Sunday, February 21

Reflection: Walking in the way of the Rabbi 

Cherish your doubts, for doubt is the handmaiden of truth. 

The New Union Prayer Book – Gates of Prayer – Page 711 

In recent years I have focused more on Jesus the Rabbi than on Jesus the risen Christ. Visiting Palestine and walking where Jesus walked was es-pecially meaningful for me. It was walking the streets of Jerusalem that touched me the most, not Bethlehem or Nazareth or the Sea of Galilee, even though the actual streets I walked were probably not the same streets walked by Jesus. Much about the city has changed since the time of Jesus.

Walking these streets was the man who ate with, talked with, and laughed with people that were con-sidered social outcasts. Walking these streets was the man who chal-lenged the religious authorities, the man who didn’t throw the first stone, the man who welcomed children, the man who suggested God would favor the “least of these,” the man who forgave, the man who healed. Walk-ing these streets was the man who, most important for me, would, after all, agonize over his doubts in the garden, pray-ing that he could have “this cup” taken away.

Doubt is the one thing Christians tend to avoid, or maybe even hide. But what if Peter had not doubted the necessity of food laws? What if Luther had not doubted the notion that salvation can be purchased? What if Galileo had not doubted the church-instituted cosmology of a geocentric universe? What if William Wilberforce had accepted the notion of slavery? What if Paul and Augustine had not agonized over difficult questions and their own doubts? Faith is not about being right or defending conquered ground. Faith is about discovering new territory.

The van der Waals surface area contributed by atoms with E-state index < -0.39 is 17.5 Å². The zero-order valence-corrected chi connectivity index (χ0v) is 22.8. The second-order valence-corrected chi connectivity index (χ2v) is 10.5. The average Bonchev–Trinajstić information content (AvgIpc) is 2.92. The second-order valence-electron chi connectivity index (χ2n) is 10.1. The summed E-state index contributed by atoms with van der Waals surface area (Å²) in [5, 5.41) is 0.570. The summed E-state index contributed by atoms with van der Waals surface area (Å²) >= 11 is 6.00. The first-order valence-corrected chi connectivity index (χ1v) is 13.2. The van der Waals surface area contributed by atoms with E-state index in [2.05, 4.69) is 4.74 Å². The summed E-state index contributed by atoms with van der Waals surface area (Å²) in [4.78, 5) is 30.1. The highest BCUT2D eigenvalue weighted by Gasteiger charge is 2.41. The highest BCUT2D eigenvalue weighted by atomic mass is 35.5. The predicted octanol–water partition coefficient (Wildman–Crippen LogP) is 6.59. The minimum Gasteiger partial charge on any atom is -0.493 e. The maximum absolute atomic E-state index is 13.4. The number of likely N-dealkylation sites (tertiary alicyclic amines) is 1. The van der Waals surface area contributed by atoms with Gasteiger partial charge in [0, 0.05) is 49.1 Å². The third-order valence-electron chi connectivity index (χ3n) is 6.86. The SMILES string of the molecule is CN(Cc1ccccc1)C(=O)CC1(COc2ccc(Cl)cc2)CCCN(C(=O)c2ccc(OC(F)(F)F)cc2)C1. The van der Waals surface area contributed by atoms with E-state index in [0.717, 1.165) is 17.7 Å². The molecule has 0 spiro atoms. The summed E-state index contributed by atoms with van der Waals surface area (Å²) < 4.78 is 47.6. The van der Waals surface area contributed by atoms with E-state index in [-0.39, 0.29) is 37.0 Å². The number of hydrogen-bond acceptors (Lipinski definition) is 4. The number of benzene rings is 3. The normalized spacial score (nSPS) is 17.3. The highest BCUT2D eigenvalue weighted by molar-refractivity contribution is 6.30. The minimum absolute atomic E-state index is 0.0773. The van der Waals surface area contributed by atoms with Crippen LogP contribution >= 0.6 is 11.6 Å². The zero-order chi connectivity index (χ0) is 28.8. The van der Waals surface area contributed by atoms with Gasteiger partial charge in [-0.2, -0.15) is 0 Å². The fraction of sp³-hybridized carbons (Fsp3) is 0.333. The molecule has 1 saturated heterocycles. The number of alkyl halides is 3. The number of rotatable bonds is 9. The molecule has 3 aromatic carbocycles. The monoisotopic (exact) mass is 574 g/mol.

The man Jesus walked the streets of Jerusalem with dirt between his toes and sweat running down his back. The man Jesus agonized over his own doubts in the garden. This is the one whose footsteps I want to follow, the one whose footsteps I can only attempt to follow, the one whose footsteps I’m some-times afraid to follow, the one whose footsteps echoed in my ears as I walked the streets of Jerusalem, the one whose footsteps I still hear echoing in my ears.

Lord, Let us not be afraid of our doubts and questions, and trust that they will become footsteps on our journey of faith. Amen. 

Roger Hull 


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